UPDATE: Please read the EPA’s March 30th press release regarding flushing disinfecting wipes used to prevent the spread of COVID-19.
Wet wipes and other “flushable” items are wreaking havoc on municipal sewer systems. But with the increase in personal wipes usage, people often do not completely understand what happens to these items once they go down the toilet.
The biggest problem with the wipes is that they are “non-dispersible,” which means they will not break apart as soon as the toilet is flushed and completely break up within five minutes like toilet paper does. These products are made of non-woven fabrics manufactured by entangling fibers in a sheet or web structure and bonding them mechanically, chemically or thermally. The fibers are not knitted or woven as conventional fabrics are. This makes them very durable, and that is great for many other uses, but not good for flushing down the toilet. Once in your private sewer lateral or the public sewer mains, these wipes remain intact and tangle into massive clogs that jam pumps and block pipes.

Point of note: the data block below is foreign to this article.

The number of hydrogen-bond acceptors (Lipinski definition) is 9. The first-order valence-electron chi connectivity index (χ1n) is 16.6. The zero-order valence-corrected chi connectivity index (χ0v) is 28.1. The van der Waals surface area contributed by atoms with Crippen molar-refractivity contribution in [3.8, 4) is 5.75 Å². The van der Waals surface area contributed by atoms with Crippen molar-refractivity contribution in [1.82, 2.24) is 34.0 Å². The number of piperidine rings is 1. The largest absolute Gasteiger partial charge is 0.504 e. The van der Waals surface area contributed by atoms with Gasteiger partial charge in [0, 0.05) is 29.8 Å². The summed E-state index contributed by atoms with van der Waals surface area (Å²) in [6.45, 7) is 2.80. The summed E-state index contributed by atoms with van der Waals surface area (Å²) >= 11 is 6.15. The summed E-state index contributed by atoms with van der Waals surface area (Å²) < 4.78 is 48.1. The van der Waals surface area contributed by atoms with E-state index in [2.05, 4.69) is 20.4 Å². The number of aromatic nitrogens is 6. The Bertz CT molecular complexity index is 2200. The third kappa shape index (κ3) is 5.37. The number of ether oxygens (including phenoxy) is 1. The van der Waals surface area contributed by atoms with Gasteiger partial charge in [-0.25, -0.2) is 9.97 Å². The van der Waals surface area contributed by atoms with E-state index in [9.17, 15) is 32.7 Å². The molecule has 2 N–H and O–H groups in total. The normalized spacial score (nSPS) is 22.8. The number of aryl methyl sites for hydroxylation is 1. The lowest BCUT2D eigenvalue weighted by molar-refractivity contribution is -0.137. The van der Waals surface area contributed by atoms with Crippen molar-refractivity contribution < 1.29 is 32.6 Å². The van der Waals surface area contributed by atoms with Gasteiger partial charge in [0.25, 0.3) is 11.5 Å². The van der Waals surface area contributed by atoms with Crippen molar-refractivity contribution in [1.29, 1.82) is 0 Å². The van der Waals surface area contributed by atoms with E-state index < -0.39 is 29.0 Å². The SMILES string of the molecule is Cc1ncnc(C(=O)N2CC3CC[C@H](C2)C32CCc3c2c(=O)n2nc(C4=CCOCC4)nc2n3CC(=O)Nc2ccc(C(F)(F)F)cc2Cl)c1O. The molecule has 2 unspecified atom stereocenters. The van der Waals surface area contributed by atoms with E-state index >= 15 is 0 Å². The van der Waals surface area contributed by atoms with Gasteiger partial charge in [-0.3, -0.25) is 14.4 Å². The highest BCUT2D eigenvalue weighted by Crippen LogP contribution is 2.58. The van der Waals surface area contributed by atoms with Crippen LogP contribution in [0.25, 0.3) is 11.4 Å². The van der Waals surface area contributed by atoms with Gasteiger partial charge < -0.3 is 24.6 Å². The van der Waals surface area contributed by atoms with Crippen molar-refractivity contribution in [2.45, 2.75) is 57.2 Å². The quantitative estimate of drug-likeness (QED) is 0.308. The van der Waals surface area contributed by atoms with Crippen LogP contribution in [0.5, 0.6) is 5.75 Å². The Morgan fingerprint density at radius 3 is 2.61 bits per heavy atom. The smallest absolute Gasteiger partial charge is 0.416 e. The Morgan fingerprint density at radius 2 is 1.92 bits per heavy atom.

Marked flushable or not, the only things meant to be safely flushed down the toilet is human waste and toilet paper. To reduce the urge to throw anything else in the toilet, try keeping a trash can next to it in the restroom. That way you are reminded daily and have another convenient option right in front of you!
The second biggest cause of sewer clogs are fats, oils and grease (FOG). Grease cools as it travels through pipes. Over time, the accumulation of grease blocks pipes, and other fatty substances cause clogs, so dispose of all fats, oils, and grease in the trash, not down the drain.
Take a few moments to watch the videos highlighted below to get a firsthand look at the problems wipes and FOG cause in the sewer system. Also, take a look at this handout that shows what shouldn’t be put down the drain.